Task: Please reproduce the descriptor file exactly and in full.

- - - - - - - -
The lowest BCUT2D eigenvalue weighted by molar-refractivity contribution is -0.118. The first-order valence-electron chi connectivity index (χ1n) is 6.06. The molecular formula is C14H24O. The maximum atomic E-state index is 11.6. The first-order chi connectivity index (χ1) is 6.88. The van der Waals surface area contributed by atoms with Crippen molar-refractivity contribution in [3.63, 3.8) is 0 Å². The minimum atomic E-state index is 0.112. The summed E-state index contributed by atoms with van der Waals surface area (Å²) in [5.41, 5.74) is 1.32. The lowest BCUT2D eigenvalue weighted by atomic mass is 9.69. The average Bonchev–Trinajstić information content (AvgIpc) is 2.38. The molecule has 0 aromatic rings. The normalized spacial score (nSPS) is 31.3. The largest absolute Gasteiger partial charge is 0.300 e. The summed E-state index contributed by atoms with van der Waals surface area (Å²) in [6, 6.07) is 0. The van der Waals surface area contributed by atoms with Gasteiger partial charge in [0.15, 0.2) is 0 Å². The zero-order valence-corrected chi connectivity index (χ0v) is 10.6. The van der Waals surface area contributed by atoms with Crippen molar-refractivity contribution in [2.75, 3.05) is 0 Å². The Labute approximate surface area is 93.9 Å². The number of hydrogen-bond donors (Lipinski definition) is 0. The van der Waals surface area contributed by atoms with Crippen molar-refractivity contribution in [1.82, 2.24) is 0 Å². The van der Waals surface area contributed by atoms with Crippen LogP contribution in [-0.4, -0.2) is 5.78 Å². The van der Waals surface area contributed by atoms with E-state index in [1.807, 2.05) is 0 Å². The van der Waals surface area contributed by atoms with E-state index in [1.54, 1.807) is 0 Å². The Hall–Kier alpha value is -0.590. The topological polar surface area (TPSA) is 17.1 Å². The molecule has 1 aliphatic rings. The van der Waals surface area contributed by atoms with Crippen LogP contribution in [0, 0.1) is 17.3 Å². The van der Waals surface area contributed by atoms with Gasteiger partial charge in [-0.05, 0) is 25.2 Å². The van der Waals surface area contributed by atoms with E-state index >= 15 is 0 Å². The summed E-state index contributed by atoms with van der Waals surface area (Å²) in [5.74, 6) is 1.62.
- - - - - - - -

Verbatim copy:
The lowest BCUT2D eigenvalue weighted by molar-refractivity contribution is -0.118. The first-order valence-electron chi connectivity index (χ1n) is 6.06. The molecular formula is C14H24O. The maximum atomic E-state index is 11.6. The first-order chi connectivity index (χ1) is 6.88. The van der Waals surface area contributed by atoms with Crippen molar-refractivity contribution in [3.63, 3.8) is 0 Å². The minimum atomic E-state index is 0.112. The summed E-state index contributed by atoms with van der Waals surface area (Å²) in [5.41, 5.74) is 1.32. The lowest BCUT2D eigenvalue weighted by atomic mass is 9.69. The average Bonchev–Trinajstić information content (AvgIpc) is 2.38. The molecule has 0 aromatic rings. The normalized spacial score (nSPS) is 31.3. The largest absolute Gasteiger partial charge is 0.300 e. The summed E-state index contributed by atoms with van der Waals surface area (Å²) in [6, 6.07) is 0. The van der Waals surface area contributed by atoms with Gasteiger partial charge in [0.15, 0.2) is 0 Å². The zero-order valence-corrected chi connectivity index (χ0v) is 10.6. The van der Waals surface area contributed by atoms with Crippen molar-refractivity contribution in [2.75, 3.05) is 0 Å². The Labute approximate surface area is 93.9 Å². The number of hydrogen-bond donors (Lipinski definition) is 0. The van der Waals surface area contributed by atoms with Crippen molar-refractivity contribution in [1.82, 2.24) is 0 Å². The van der Waals surface area contributed by atoms with Crippen LogP contribution in [-0.4, -0.2) is 5.78 Å². The van der Waals surface area contributed by atoms with E-state index in [1.807, 2.05) is 0 Å². The van der Waals surface area contributed by atoms with E-state index in [1.54, 1.807) is 0 Å². The Hall–Kier alpha value is -0.590. The topological polar surface area (TPSA) is 17.1 Å². The molecule has 1 aliphatic rings. The van der Waals surface area contributed by atoms with Crippen LogP contribution in [0, 0.1) is 17.3 Å². The van der Waals surface area contributed by atoms with Gasteiger partial charge in [-0.05, 0) is 25.2 Å². The van der Waals surface area contributed by atoms with E-state index >= 15 is 0 Å². The summed E-state index contributed by atoms with van der Waals surface area (Å²) in [5.74, 6) is 1.62.